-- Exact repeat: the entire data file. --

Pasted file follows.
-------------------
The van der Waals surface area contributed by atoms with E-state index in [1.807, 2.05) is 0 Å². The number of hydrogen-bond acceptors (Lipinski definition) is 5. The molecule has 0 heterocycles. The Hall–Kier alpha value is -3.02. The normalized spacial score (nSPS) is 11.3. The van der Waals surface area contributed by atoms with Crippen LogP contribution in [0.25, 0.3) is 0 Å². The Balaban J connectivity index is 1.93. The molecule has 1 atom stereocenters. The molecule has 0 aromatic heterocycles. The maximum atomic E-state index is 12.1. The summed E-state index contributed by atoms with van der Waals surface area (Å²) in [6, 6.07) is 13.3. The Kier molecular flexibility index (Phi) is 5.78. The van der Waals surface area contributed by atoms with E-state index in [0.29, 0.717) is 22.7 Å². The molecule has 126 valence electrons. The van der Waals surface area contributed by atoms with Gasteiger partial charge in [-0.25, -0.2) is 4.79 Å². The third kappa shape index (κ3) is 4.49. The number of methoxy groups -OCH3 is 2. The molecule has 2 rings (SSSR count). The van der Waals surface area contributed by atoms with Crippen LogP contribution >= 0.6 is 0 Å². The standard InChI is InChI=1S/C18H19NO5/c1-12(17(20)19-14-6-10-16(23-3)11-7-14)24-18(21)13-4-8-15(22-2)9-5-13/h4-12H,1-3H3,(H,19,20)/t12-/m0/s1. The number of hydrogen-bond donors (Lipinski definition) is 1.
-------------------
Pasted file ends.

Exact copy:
The van der Waals surface area contributed by atoms with E-state index in [1.807, 2.05) is 0 Å². The number of hydrogen-bond acceptors (Lipinski definition) is 5. The molecule has 0 heterocycles. The Hall–Kier alpha value is -3.02. The normalized spacial score (nSPS) is 11.3. The van der Waals surface area contributed by atoms with Crippen LogP contribution in [0.25, 0.3) is 0 Å². The Balaban J connectivity index is 1.93. The molecule has 1 atom stereocenters. The molecule has 0 aromatic heterocycles. The maximum atomic E-state index is 12.1. The summed E-state index contributed by atoms with van der Waals surface area (Å²) in [6, 6.07) is 13.3. The Kier molecular flexibility index (Phi) is 5.78. The van der Waals surface area contributed by atoms with E-state index in [0.29, 0.717) is 22.7 Å². The molecule has 126 valence electrons. The van der Waals surface area contributed by atoms with Gasteiger partial charge in [-0.25, -0.2) is 4.79 Å². The third kappa shape index (κ3) is 4.49. The number of methoxy groups -OCH3 is 2. The molecule has 2 rings (SSSR count). The van der Waals surface area contributed by atoms with Crippen LogP contribution >= 0.6 is 0 Å². The standard InChI is InChI=1S/C18H19NO5/c1-12(17(20)19-14-6-10-16(23-3)11-7-14)24-18(21)13-4-8-15(22-2)9-5-13/h4-12H,1-3H3,(H,19,20)/t12-/m0/s1. The number of hydrogen-bond donors (Lipinski definition) is 1.